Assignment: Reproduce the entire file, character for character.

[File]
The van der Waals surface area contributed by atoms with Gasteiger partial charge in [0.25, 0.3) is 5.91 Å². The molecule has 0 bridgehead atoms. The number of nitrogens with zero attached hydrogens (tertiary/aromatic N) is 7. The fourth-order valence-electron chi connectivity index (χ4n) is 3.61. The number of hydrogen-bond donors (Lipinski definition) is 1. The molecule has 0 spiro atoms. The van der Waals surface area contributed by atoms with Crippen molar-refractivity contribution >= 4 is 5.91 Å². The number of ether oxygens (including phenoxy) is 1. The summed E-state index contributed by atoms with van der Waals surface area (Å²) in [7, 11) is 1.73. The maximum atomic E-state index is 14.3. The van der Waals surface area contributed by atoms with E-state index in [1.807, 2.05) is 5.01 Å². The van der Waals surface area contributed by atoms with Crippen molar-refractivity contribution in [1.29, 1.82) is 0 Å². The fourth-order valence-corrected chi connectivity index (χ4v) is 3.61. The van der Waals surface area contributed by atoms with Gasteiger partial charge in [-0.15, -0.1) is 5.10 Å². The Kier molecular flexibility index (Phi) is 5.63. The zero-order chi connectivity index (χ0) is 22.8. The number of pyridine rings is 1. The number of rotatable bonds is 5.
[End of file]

The van der Waals surface area contributed by atoms with Gasteiger partial charge in [0.25, 0.3) is 5.91 Å². The molecule has 0 bridgehead atoms. The number of nitrogens with zero attached hydrogens (tertiary/aromatic N) is 7. The fourth-order valence-electron chi connectivity index (χ4n) is 3.61. The number of hydrogen-bond donors (Lipinski definition) is 1. The molecule has 0 spiro atoms. The van der Waals surface area contributed by atoms with Crippen molar-refractivity contribution >= 4 is 5.91 Å². The number of ether oxygens (including phenoxy) is 1. The summed E-state index contributed by atoms with van der Waals surface area (Å²) in [7, 11) is 1.73. The maximum atomic E-state index is 14.3. The van der Waals surface area contributed by atoms with E-state index in [1.807, 2.05) is 5.01 Å². The van der Waals surface area contributed by atoms with Crippen molar-refractivity contribution in [1.29, 1.82) is 0 Å². The fourth-order valence-corrected chi connectivity index (χ4v) is 3.61. The van der Waals surface area contributed by atoms with Gasteiger partial charge in [-0.15, -0.1) is 5.10 Å². The Kier molecular flexibility index (Phi) is 5.63. The zero-order chi connectivity index (χ0) is 22.8. The number of pyridine rings is 1. The number of rotatable bonds is 5.